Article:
“…your memory is a warm stone hidden in my hand I’m always turning over…”
~ John Geddes, A Familiar Rain
“I said to my soul, be still and wait without hope, for hope would be hope for the wrong thing; wait without love, for love would be love of the wrong thing; there is yet faith, but the faith and the love are all in the waiting. Wait without thought, for you are not ready for thought: So the darkness shall be the light, and the stillness the dancing.”
~ T.S. Eliot
My friend Sally travelled to Nepal last year. Before she left, she asked if she could bring me anything back.
“Just bring me back a stone off the ground,” I asked.
And she did.
It’s not just any old rock. It bears the impression of an ammonite, with perhaps a piece of this once beautiful animal still clinging to the silky blackness of this stone which feels so soft and comfortable in my palm.
The metaphysical properties of the ammonite are all about healing and spiritual growth, helping you travel down or expand out upon that spiral path of soul growth to understand the essence of who you are. It is considered an important ancestor stone for linking you to past lives, and those souls who have gone before you in your family lineage.
As a healing stone ammonites help you to recover from major trauma or illness, systematically reducing problems and strengthening stamina, energy, vitality and flow. They are also said to increase prosperity and abundance.
But none of that is important. What mattered was how this stone made me feel.
As soon as I held it, it was as if I had been wrapped in a blanket of comfort.
I set it aside while Sally and I drank tea and ate fruit cake on the veranda. But when she left I picked it up again. Immediately I felt a weariness. My head nodded, my eyes would barely stay open. Although it was late afternoon and not yet dark, I decided to lie down on my bed before dinner and listen to the sound of soft rain falling on the roof and the leaves outside my window.
It took little time for me to fall into the deepest sleep, and I did not wake until fourteen hours later, finding myself still clutching the stone.
As I slept a wonderful journey unfolded in front of me. I was asleep in a painted wooden barge, nestled on a pile of silken pillows and elaborately patterned rugs. My hair lay in waves upon the pillows, and my hands were crossed over my chest. I looked so peaceful. I felt so peaceful. The boat was being slowly carried by a current down a wide, muddy river. Snow capped mountains surrounded us, and strange towns I have never visited, there were prayer flags fluttering in the breeze, funeral pyres alight along the shore. I know this because I was above myself looking down.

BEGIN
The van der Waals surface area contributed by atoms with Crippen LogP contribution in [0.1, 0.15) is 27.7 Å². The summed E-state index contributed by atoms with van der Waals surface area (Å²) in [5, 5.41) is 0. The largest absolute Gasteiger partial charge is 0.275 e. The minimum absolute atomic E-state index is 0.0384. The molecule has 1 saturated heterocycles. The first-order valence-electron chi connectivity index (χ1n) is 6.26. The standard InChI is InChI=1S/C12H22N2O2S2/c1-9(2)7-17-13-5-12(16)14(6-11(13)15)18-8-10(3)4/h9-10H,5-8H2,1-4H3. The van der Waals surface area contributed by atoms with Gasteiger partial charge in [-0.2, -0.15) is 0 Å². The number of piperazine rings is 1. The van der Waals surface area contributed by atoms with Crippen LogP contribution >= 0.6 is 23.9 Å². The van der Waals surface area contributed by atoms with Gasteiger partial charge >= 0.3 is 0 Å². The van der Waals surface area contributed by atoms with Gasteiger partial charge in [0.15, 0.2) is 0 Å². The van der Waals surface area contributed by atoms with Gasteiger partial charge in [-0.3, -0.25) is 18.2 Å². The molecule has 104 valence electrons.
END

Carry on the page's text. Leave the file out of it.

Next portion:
“Dis not your river,” said a voice beside me. I turned my head slightly. Auntie!
“No worries. Stone show you its river. Only one it knows. But all dese rivers go same place. Same-same journey. Feel nice, hey?”
I was overjoyed to see her, and to have her soft, warm hand in mine. I began to cry and my tears dripped down from my cheeks and nose into the river below, leaving little iridescent sparks in the water.
“Dat you, dead one time,” she continued. “Just memory now, but still you. You dat lady inna boat. Rock show you. Your old-time grandmothers, dey remember too. All dem sleeping in same place.” Auntie began to giggle. “Nice warm feet,” she said, nudging my arm. “Not me. I got no good shoes for dat place.”
I looked down at myself in the barge again. From under the ends of my cloak peeped two fur-lined boots.
“Am I going to die?” I asked her. I wasn’t concerned. Just curious.
We were flying away now, and the river became smaller and smaller as we left it behind.
“Nah, your life already hard!”
That made both of us laugh.
“Just dat part of you not needed now. Dat die and go away. You be sad, dreams all dyin’, friends all goin’, but after that okay again. No more friend like dat. Dey no good. But you got plenny true sistas. True fellas. You not be too lonely.”
I knew it was right. And it did make me sad. All those cherished dreams letting go. All those parts of my old life.
Auntie made a clicking sound with her tongue. “Not dis life for dem tings to happen. You can’t be dis ting in your head you thought you could be, and be dat ting too. Only be dat ting now. Also, time for other Grandmothers come together with you. Big job ahead. Tell dat story now, girl. Good times coming.”
We kept flying North. The earth curved beneath us. The air grew chill.
“Make dat husband take you shopping. Need a big warm coat. Need proper shoes. He not enough keep you warm.” She gave me a cheeky grin.
I felt a tug, and looked back. Way back behind us, in Australia, I saw a light. It glowed red, but dim. There was hardly any spark. I was engulfed by sadness.
“Dat your soul-sista,” Auntie said. “Sista-cousin to you an’ your true sista. Dat girl hanging in there. She get through somehow. Her job not done yet neither.”
I nodded. That was good news for our friend, who is desperately ill with, I am sure, a similar condition to me.
Ahead green fields and a fairy mound came into view.
“Am I dreaming this?” I asked.
Auntie howled with laughter. “I spirit woman,” she said. “How else I gonna see you? Ain’t no car take me. No walk to your house. No, sista. We got dis place here in da night sky. Dat our meeting place now.”